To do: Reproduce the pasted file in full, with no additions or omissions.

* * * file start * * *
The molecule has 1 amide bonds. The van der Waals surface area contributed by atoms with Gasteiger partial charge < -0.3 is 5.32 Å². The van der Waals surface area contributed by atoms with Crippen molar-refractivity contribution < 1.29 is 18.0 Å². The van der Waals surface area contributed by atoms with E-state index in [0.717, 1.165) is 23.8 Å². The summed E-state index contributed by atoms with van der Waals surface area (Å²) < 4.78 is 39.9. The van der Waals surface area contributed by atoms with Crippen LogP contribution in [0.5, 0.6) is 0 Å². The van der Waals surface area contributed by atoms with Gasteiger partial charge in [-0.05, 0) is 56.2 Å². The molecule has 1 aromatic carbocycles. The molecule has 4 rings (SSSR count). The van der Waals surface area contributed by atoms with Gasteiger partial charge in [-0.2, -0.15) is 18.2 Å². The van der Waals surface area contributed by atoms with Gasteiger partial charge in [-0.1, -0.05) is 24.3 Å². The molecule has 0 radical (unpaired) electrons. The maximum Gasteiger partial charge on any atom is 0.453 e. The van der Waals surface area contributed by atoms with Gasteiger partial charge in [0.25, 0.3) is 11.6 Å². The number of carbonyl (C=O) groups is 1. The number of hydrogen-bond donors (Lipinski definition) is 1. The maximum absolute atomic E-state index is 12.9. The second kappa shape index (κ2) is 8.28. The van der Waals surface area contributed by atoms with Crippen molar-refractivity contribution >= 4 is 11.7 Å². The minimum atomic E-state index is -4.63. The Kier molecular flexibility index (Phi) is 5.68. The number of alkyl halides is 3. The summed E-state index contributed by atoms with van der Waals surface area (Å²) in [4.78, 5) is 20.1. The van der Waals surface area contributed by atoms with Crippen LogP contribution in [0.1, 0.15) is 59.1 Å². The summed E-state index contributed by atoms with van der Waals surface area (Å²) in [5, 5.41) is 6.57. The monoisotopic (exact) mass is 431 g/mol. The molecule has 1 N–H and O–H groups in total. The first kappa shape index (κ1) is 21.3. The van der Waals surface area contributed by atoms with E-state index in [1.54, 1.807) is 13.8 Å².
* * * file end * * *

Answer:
The molecule has 1 amide bonds. The van der Waals surface area contributed by atoms with Gasteiger partial charge < -0.3 is 5.32 Å². The van der Waals surface area contributed by atoms with Crippen molar-refractivity contribution < 1.29 is 18.0 Å². The van der Waals surface area contributed by atoms with E-state index in [0.717, 1.165) is 23.8 Å². The summed E-state index contributed by atoms with van der Waals surface area (Å²) < 4.78 is 39.9. The van der Waals surface area contributed by atoms with Crippen LogP contribution in [0.5, 0.6) is 0 Å². The van der Waals surface area contributed by atoms with Gasteiger partial charge in [-0.05, 0) is 56.2 Å². The molecule has 1 aromatic carbocycles. The molecule has 4 rings (SSSR count). The van der Waals surface area contributed by atoms with Gasteiger partial charge in [-0.2, -0.15) is 18.2 Å². The van der Waals surface area contributed by atoms with Gasteiger partial charge in [-0.1, -0.05) is 24.3 Å². The molecule has 0 radical (unpaired) electrons. The maximum Gasteiger partial charge on any atom is 0.453 e. The van der Waals surface area contributed by atoms with Gasteiger partial charge in [0.25, 0.3) is 11.6 Å². The number of carbonyl (C=O) groups is 1. The number of hydrogen-bond donors (Lipinski definition) is 1. The maximum absolute atomic E-state index is 12.9. The second kappa shape index (κ2) is 8.28. The van der Waals surface area contributed by atoms with Crippen molar-refractivity contribution >= 4 is 11.7 Å². The minimum atomic E-state index is -4.63. The Kier molecular flexibility index (Phi) is 5.68. The number of alkyl halides is 3. The summed E-state index contributed by atoms with van der Waals surface area (Å²) in [4.78, 5) is 20.1. The van der Waals surface area contributed by atoms with Crippen LogP contribution in [0.1, 0.15) is 59.1 Å². The summed E-state index contributed by atoms with van der Waals surface area (Å²) in [5, 5.41) is 6.57. The monoisotopic (exact) mass is 431 g/mol. The molecule has 1 N–H and O–H groups in total. The first kappa shape index (κ1) is 21.3. The van der Waals surface area contributed by atoms with E-state index in [1.54, 1.807) is 13.8 Å².